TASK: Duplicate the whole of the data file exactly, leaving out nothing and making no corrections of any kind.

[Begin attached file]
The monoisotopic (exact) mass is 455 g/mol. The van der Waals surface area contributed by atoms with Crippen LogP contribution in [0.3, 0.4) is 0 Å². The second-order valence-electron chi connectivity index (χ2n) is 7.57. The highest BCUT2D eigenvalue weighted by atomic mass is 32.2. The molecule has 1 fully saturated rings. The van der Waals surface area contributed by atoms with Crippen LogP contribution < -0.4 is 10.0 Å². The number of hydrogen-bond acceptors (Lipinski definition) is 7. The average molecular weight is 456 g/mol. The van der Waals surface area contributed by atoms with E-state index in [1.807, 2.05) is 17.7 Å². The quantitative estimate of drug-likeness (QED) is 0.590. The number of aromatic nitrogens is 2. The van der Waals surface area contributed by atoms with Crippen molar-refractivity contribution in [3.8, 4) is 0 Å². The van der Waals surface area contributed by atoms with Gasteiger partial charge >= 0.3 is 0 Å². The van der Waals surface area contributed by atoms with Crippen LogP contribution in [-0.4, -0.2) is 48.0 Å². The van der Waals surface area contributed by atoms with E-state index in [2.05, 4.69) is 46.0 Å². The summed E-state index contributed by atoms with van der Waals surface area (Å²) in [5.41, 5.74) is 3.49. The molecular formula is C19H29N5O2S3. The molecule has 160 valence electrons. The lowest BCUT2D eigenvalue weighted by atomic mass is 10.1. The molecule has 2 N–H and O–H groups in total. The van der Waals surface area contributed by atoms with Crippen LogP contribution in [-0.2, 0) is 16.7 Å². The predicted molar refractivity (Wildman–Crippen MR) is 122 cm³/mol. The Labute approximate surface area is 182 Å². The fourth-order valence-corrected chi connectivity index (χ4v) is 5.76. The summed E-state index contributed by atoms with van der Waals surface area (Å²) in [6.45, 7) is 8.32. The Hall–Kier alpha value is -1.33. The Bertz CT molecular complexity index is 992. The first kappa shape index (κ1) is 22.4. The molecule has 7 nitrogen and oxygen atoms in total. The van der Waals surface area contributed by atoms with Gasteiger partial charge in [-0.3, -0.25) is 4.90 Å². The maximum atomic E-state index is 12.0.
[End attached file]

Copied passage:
The monoisotopic (exact) mass is 455 g/mol. The van der Waals surface area contributed by atoms with Crippen LogP contribution in [0.3, 0.4) is 0 Å². The second-order valence-electron chi connectivity index (χ2n) is 7.57. The highest BCUT2D eigenvalue weighted by atomic mass is 32.2. The molecule has 1 fully saturated rings. The van der Waals surface area contributed by atoms with Crippen LogP contribution < -0.4 is 10.0 Å². The number of hydrogen-bond acceptors (Lipinski definition) is 7. The average molecular weight is 456 g/mol. The van der Waals surface area contributed by atoms with E-state index in [1.807, 2.05) is 17.7 Å². The quantitative estimate of drug-likeness (QED) is 0.590. The number of aromatic nitrogens is 2. The van der Waals surface area contributed by atoms with Crippen molar-refractivity contribution in [3.8, 4) is 0 Å². The van der Waals surface area contributed by atoms with Gasteiger partial charge >= 0.3 is 0 Å². The van der Waals surface area contributed by atoms with Crippen LogP contribution in [-0.4, -0.2) is 48.0 Å². The van der Waals surface area contributed by atoms with E-state index in [2.05, 4.69) is 46.0 Å². The summed E-state index contributed by atoms with van der Waals surface area (Å²) in [5.41, 5.74) is 3.49. The molecular formula is C19H29N5O2S3. The molecule has 160 valence electrons. The lowest BCUT2D eigenvalue weighted by atomic mass is 10.1. The molecule has 2 N–H and O–H groups in total. The van der Waals surface area contributed by atoms with Crippen LogP contribution in [-0.2, 0) is 16.7 Å². The predicted molar refractivity (Wildman–Crippen MR) is 122 cm³/mol. The Labute approximate surface area is 182 Å². The fourth-order valence-corrected chi connectivity index (χ4v) is 5.76. The summed E-state index contributed by atoms with van der Waals surface area (Å²) in [6.45, 7) is 8.32. The Hall–Kier alpha value is -1.33. The Bertz CT molecular complexity index is 992. The first kappa shape index (κ1) is 22.4. The molecule has 7 nitrogen and oxygen atoms in total. The van der Waals surface area contributed by atoms with Gasteiger partial charge in [-0.3, -0.25) is 4.90 Å². The maximum atomic E-state index is 12.0.